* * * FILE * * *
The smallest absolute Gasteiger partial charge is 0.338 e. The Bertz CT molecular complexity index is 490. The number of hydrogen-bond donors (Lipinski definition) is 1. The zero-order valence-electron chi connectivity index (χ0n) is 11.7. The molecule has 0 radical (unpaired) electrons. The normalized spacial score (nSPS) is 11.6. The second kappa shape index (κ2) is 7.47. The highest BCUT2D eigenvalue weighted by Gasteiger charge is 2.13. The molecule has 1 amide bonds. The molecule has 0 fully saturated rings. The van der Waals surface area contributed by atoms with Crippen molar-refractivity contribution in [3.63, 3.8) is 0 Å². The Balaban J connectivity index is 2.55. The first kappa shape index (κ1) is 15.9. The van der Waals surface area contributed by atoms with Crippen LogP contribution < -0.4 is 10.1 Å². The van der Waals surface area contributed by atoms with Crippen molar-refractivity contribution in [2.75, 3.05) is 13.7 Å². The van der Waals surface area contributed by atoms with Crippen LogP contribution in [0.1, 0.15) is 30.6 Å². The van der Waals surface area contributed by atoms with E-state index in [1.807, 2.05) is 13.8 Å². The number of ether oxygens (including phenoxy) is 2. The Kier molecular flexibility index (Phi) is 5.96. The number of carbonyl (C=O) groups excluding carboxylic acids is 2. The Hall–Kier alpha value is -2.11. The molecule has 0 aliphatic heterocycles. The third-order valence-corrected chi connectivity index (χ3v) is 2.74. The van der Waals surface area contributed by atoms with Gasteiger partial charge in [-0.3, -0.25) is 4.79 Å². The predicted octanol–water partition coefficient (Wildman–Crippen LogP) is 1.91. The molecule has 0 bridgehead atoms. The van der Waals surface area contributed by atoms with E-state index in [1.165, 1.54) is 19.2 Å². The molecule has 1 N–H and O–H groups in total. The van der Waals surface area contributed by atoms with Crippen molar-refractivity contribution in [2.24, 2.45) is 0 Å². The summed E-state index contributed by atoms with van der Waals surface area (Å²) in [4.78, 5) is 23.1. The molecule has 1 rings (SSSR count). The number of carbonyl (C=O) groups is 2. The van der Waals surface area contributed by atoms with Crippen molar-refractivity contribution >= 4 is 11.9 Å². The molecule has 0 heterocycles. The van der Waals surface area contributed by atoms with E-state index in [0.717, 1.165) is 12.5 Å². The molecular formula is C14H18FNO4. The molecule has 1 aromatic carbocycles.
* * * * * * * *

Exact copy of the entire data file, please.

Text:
The smallest absolute Gasteiger partial charge is 0.338 e. The Bertz CT molecular complexity index is 490. The number of hydrogen-bond donors (Lipinski definition) is 1. The zero-order valence-electron chi connectivity index (χ0n) is 11.7. The molecule has 0 radical (unpaired) electrons. The normalized spacial score (nSPS) is 11.6. The second kappa shape index (κ2) is 7.47. The highest BCUT2D eigenvalue weighted by Gasteiger charge is 2.13. The molecule has 1 amide bonds. The molecule has 0 fully saturated rings. The van der Waals surface area contributed by atoms with Crippen molar-refractivity contribution in [3.63, 3.8) is 0 Å². The Balaban J connectivity index is 2.55. The first kappa shape index (κ1) is 15.9. The van der Waals surface area contributed by atoms with Crippen LogP contribution < -0.4 is 10.1 Å². The van der Waals surface area contributed by atoms with Crippen molar-refractivity contribution in [2.75, 3.05) is 13.7 Å². The van der Waals surface area contributed by atoms with Crippen LogP contribution in [0.1, 0.15) is 30.6 Å². The van der Waals surface area contributed by atoms with E-state index in [1.807, 2.05) is 13.8 Å². The number of ether oxygens (including phenoxy) is 2. The Kier molecular flexibility index (Phi) is 5.96. The number of carbonyl (C=O) groups excluding carboxylic acids is 2. The Hall–Kier alpha value is -2.11. The molecule has 0 aliphatic heterocycles. The third-order valence-corrected chi connectivity index (χ3v) is 2.74. The van der Waals surface area contributed by atoms with Gasteiger partial charge in [-0.3, -0.25) is 4.79 Å². The predicted octanol–water partition coefficient (Wildman–Crippen LogP) is 1.91. The molecule has 0 bridgehead atoms. The van der Waals surface area contributed by atoms with E-state index in [1.165, 1.54) is 19.2 Å². The molecule has 1 N–H and O–H groups in total. The van der Waals surface area contributed by atoms with Crippen molar-refractivity contribution in [2.24, 2.45) is 0 Å². The summed E-state index contributed by atoms with van der Waals surface area (Å²) in [4.78, 5) is 23.1. The molecule has 1 rings (SSSR count). The number of carbonyl (C=O) groups is 2. The van der Waals surface area contributed by atoms with Crippen molar-refractivity contribution >= 4 is 11.9 Å². The molecule has 0 heterocycles. The van der Waals surface area contributed by atoms with E-state index in [0.717, 1.165) is 12.5 Å². The molecular formula is C14H18FNO4. The molecule has 1 aromatic carbocycles.